Although photography is one of the youngest art forms around, it’s also one of the fastest evolving, thanks in part to ever-impressive feats of technology.
As a tribute to the cameras that have pushed the boundaries of photography, motion graphics designer Potero Delantero has created an animated short that takes us through a timeline of camera technology.
Below is a list of each camera shown in the video, as well as a brief history of each camera model.
Kodak Brownie: Introduced in February 1900, the Kodak Brownie camera is widely considered the first camera designed for consumer photography thanks to its simple design and affordable price.
Leica III: First released in 1933, the Leica III continued Leica’s iconic rangefinder design. Over eight different variations of the Leica III were manufactured through 1960, with the Leica IIIg being the last update.
Rolleiflex Automat: Released in 1937, the Rolleiflex Automat won the Grand Prix award at the Paris World’s Fair that year. It was also the first Rolleiflex camera to feature an automatic film counter, which removed the need to read the film shot through a small, red window often seen on the rear of cameras at this time.
Graflex Pacemaker Crown Graphic: Deemed the ultimate workhorse by professional photographers and photojournalist, this 4-by-5-inch camera offered the best bang for the buck and is still considered a reliable camera for photographers looking to get into large format photography.
Afga Clack: Produced between the years 1954 and 1965, this adorable little camera was the ultimate point and shoot of its time, with more than 1.65 million produced in those eleven years. It had only one shutter speed and captured 6-by-9 negatives on 120 film.
Hasselblad 500 C/M: Introduced in 1957, the extremely customizable Hasselblad 500C/M was the solution to Hasselblad’s issues with its focal plane shutter models that preceded it. Besides the iconic cuboid shape of the camera, almost all internal components were reconstructed. The 500 in its name is derived from the fastest shutter speed it offered, 1/500th of a second.
Kodak Instamatic 100: This little camera was one of the first Instamatic cameras Kodak released in the United States. It used the incredibly small 126 cartridge film format. It retailed for approximately $100 throughout its manufacturing period between 1963 and 1966.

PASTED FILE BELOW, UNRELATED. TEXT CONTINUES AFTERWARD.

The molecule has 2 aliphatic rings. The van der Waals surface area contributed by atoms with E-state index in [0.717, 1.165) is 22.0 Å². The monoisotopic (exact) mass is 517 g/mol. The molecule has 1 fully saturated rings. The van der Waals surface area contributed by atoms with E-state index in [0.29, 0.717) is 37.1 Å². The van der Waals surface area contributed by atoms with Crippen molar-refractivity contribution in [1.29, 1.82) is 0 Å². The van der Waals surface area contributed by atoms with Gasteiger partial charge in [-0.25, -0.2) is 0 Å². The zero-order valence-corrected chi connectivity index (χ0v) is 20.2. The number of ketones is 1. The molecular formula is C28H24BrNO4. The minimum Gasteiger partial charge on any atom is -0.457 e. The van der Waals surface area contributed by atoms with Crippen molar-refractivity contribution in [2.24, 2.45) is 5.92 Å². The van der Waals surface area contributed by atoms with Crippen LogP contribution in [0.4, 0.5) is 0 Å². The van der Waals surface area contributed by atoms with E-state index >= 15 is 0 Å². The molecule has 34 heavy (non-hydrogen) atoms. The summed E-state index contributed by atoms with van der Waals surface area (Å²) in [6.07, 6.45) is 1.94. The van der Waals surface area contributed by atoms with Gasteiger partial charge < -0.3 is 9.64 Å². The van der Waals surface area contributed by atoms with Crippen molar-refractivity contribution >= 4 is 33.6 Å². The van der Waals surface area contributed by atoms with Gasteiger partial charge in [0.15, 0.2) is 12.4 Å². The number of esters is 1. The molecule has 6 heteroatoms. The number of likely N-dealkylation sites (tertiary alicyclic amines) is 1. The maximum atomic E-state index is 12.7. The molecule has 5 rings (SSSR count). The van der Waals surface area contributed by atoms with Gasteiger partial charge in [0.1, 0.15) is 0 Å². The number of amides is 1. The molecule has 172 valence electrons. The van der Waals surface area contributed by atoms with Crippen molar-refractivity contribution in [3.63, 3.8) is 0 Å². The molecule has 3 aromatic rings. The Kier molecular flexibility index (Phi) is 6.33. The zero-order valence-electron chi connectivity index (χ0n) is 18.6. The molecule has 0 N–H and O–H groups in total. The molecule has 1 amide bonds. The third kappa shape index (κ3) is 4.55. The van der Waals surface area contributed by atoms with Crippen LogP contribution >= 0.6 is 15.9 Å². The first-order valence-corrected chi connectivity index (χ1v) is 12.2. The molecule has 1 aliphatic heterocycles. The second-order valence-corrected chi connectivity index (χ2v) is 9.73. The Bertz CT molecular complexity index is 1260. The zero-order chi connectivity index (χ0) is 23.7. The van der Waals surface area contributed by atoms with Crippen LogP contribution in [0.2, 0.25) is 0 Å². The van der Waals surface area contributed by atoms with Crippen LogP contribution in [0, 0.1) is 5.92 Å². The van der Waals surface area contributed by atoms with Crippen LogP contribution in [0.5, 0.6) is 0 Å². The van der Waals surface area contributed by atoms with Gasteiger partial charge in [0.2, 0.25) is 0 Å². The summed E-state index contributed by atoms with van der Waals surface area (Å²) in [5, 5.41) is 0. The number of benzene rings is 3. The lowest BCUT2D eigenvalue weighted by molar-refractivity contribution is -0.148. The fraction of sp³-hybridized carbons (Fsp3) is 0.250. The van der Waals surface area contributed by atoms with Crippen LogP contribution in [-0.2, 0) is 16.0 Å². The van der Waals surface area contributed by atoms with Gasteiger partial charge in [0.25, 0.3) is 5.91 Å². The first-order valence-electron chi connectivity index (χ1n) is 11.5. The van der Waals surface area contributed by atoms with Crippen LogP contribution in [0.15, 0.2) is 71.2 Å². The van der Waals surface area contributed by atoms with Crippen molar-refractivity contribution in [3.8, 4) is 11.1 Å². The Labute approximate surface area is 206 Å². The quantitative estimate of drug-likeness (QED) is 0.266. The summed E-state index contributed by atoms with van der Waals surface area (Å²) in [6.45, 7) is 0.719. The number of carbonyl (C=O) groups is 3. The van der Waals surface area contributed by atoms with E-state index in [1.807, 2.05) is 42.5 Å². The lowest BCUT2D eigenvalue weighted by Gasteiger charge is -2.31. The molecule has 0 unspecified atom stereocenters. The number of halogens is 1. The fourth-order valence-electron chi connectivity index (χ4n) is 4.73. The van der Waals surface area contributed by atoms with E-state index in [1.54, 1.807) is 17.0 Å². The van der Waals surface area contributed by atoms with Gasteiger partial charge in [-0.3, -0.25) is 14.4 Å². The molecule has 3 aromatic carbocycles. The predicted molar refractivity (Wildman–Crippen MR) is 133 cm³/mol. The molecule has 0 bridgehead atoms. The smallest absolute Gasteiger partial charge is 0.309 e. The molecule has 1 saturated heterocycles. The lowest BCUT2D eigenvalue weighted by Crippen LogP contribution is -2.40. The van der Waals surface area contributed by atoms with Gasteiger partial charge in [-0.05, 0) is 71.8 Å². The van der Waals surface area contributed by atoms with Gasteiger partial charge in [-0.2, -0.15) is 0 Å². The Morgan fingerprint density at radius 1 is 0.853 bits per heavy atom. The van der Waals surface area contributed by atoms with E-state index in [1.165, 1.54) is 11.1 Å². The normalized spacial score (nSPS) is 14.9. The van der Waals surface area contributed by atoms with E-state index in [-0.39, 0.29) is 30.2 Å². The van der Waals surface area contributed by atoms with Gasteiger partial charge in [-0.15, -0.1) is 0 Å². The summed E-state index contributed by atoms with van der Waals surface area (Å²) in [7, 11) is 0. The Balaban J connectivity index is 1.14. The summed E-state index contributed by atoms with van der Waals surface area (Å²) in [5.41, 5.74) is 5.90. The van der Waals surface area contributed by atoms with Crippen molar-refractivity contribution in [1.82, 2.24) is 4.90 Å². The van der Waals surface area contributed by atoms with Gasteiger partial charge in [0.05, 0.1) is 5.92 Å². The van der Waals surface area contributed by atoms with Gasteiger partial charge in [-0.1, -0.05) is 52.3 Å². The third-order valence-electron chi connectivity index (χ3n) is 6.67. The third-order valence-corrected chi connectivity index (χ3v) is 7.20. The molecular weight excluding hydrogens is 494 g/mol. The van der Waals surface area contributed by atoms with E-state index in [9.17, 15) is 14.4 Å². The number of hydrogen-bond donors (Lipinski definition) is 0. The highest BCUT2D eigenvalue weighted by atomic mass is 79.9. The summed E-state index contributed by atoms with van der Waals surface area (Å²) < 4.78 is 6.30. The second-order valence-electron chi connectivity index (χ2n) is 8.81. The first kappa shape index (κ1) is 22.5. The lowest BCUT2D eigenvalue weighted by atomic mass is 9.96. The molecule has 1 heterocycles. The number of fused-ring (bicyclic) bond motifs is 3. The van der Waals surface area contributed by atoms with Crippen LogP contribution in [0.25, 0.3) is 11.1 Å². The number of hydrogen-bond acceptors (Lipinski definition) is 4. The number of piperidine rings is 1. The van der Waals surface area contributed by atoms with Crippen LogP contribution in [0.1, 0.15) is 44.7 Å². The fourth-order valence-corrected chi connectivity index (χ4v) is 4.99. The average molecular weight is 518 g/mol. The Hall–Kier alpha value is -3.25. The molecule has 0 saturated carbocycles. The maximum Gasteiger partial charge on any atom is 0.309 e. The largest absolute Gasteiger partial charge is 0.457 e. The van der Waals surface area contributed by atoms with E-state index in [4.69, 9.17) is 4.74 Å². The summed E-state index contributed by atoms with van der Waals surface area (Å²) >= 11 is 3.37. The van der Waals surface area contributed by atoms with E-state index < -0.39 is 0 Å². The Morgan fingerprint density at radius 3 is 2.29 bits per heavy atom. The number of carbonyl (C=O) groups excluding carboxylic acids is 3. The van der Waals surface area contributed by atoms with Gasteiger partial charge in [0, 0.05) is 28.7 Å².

Rollei 35: At the time of its release in 1966, the Rollei 35 was the smallest 35mm film camera in existence. Over 2 million Rollei 35 series cameras were manufactured in the 30 years following its release.
Polaroid SX-70: You can’t look at the history of photography without acknowledging this beauty. Designed by Polaroid founder Edwin H. Land, the SX-70 was the first instant camera that had a self-contained photo. Until then, you had to follow precise instructions and peel apart film, which left behind a messy residue. It was produced between 1972 and 1981 and went through multiple model variations.
Pentax K-1000: Unveiled in 1976, the K-1000 might not look like much, but its place in photography history is cemented for its simplicity in design, which made it an affordable camera that could take a beating and keep on clicking. Over 3 million units were sold between 1976 to 1997.
Canon A-1: Produced between 1978 and 1985, the Canon A-1 was the first SLR camera to include an electronic autoexposure mode driven by a small microprocessor attached to a light meter. It was constructed of an aluminum alloy and retailed for around $400 in a kit that included Canon’s 50mm f/1.4 SSC lens.
Kodak DC210: Released in 1998, the DC210 featured a whopping 1-megapixel sensor. Kodak was still very deep in its analog photography business, but the DC210 showed it wasn’t afraid to dip its toes in and push forward the consumer digital camera market. Despite this, we all know the unfortunate path the Kodak brand has taken.
Nikon D1: On June 15, 1999, the D1 became the first DSLR camera Nikon ever produced. Its ability to work seamlessly with Nikon F-mount lenses helped drive its success since it meant spending less in investing in the new, digital camera technology. Interestingly, the D1 captured images in the NTSC color space.
Panasonic DMC LX3: Considered the pinnacle of point-and-shoot cameras for its time, the Panasonic Lumix DMC-LX3 was released in 2008 and offered an impressive 10 megapixel sensor with a maximum sensitivity of 3200 ISO.
iPhone 6: You could argue that many other phones had unique camera features integrated well before the iPhone 6 came along, but considering its ongoing ubiquity and still-impressive image quality, it’s hard to pass it up. One could argue the iPhone lineup as a whole was an influential factor in the transition of photography to more people than ever.
What cameras are missing from the list? Was there a certain camera that drove you to become a photographer or inspire you to create the work you do?